Super Chief Gallery hosted a drag wrestling match in Ridgewood, Queens on Thursday as part of the WorldPride celebrations marking the 50th anniversary of the Stonewall uprising. New Orleans-based drag collective Choke Hole featured a diverse crew of 12 drag queens, six battles, and three halftime performances. Each battle combined choreographed wrestling with well-paired music, drawing the audience down a rhythmic rabbit hole of fantasy and humor. In the spirit of WWF wrestling, character development and plotlines were reinforced with pre-recorded “backstage drama” videos played before each match.
“Queers and Queens have always been attracted to wrestling for the obvious reasons-tights, makeup, and camp,” said Choke Hole’s co-creator Hugo Gyrl. “It was only a matter of time before we created our own version.”
The show commenced with a battle all too familiar for many New Yorkers and New Orleanians: gentrification. In the ring, a jumbo cellphone-flaunting real estate mogul wrestled “Raid”- a neon-colored bug performed by Pat Wolf. “My character is a slick real estate agent who will do anything to turn a profit, but she’s got one serious squatter to deal with first,” said Jassy, one of Choke Hole's co-creators. The audience booed as Jassy strangled Raid with a giant eviction notice, and cheered as Raid smashed a bottle of insecticide on Jassy’s head.
“What goes on in Choke Hole is sort of like a parallel universe to the crazy stuff that’s happening in whatever you want to call the world we’re living in right now,” said co-creator Visqueen. “It’s like if you threw all our pop culture demons of 2019 into a blender and then made them wrestle.”
Choke Hole delivers queer commentary on topics ranging from gender to body positivity to capitalism. “Drag is at its best when it’s punk, weird, DIY, inclusive, transgressive, and collaborative,” said Jassy. “At a time when drag is reaching its commercial zenith, I think it’s important to remember the values and mindset that this art form was created under.”
Exaggeration and parody as a form of coping and resistance is inherent to drag performance. Choke Hole’s characters wrestle with societal fears but ease anxiety through jest and surrealism.
“As a female-bodied person, drag has been a pretty wild ride for my self-discovery,” said Visqueen. “When I started performing in drag, I was going through a very personal and reflective time during which I recognized all the performative femininity I accumulated while growing up. I began using drag as a means of parodying that, as a sort of inside joke with myself to help me see the absurdity of the feminine trap I was caught up in.”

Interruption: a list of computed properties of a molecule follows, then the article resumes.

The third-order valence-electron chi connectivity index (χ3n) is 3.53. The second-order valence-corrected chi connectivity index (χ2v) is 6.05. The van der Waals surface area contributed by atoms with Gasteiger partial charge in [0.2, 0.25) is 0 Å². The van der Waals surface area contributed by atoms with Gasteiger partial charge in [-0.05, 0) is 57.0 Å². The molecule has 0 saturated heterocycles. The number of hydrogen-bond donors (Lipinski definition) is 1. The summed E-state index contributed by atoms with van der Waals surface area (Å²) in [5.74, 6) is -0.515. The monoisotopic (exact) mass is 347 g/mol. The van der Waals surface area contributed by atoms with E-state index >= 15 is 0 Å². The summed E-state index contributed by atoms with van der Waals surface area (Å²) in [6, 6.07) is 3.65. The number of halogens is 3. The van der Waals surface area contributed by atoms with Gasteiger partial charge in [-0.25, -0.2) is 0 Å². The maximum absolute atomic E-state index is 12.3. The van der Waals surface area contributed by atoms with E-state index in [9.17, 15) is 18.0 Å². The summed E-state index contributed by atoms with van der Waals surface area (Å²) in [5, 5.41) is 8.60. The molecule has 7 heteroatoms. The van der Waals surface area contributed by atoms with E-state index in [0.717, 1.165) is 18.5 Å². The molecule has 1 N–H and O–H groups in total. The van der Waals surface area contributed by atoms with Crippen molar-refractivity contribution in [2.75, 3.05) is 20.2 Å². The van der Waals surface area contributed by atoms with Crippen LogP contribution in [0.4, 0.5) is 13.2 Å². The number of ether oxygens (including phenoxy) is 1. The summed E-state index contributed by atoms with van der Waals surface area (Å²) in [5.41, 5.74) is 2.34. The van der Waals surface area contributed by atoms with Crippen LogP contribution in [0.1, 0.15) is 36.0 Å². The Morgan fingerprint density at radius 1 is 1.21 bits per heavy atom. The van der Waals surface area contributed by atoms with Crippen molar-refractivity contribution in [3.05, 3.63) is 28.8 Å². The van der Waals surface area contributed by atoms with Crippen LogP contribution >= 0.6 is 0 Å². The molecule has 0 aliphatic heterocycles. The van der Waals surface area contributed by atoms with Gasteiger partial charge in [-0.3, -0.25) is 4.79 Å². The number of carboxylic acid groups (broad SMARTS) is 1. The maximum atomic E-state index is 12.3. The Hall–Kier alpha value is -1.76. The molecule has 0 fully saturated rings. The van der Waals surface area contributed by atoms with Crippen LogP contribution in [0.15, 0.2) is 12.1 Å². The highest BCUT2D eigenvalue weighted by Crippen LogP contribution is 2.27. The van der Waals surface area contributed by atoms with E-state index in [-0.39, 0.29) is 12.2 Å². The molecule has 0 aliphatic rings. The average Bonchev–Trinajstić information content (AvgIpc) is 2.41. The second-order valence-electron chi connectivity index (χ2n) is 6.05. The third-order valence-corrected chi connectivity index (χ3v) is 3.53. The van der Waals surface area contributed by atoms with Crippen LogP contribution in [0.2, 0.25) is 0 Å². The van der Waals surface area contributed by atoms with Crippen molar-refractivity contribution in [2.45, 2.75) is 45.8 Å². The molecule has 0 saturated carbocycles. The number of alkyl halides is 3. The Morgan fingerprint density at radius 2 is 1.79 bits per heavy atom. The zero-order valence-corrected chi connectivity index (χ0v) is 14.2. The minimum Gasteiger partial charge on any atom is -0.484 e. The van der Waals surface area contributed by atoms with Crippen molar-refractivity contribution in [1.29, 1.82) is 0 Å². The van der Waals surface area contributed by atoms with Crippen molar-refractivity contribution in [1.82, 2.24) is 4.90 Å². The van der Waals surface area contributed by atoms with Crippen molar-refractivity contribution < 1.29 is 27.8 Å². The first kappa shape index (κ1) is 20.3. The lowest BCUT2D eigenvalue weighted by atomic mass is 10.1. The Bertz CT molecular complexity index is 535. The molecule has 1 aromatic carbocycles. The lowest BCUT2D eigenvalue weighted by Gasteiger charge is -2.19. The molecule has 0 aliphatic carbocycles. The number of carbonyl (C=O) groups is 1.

Ready for battle with rival Youtube beauty guru “Annie Bacterial,” Visqueen stepped into the ring during Thursday night’s performance with bleach blonde hair, bright pink skin, and two monster-like tongues springing from her cheeks. “If the Choke Hole universe is going to have beauty gurus, they’re going to have to be mutant, right?”
“Drag is in an interesting place right now,” said Hugo Gyrl. “It’s more mainstream than ever, with RuPaul's Drag Race and queens reading to children at libraries. I’m not sure if that’s a good or bad thing, but I think some people miss when drag was an underground, wild, even dark pastime. I don’t think we are bringing it back to what it was, but bringing it into a different Adults-only direction.”
Choke Hole’s debut in New York embodied the spirit of its mother city New Orleans, a culture that prioritizes self-expression, costuming, and celebration. Their performances simultaneously highlighted the significance of the LGBTQ+ pride and resistance movements that helped pave the way for radical queer expression, such as New York’s Stonewall riots. “Both cities were part of this event, truly making it a joyous, sweaty, shiny, smelly fusion,” said Hugo Gyrl.
Asked if New Yorkers can expect another Choke Hole extravaganza any time soon, Hugo Gyrl said, “I’d love to! If New York can handle it…”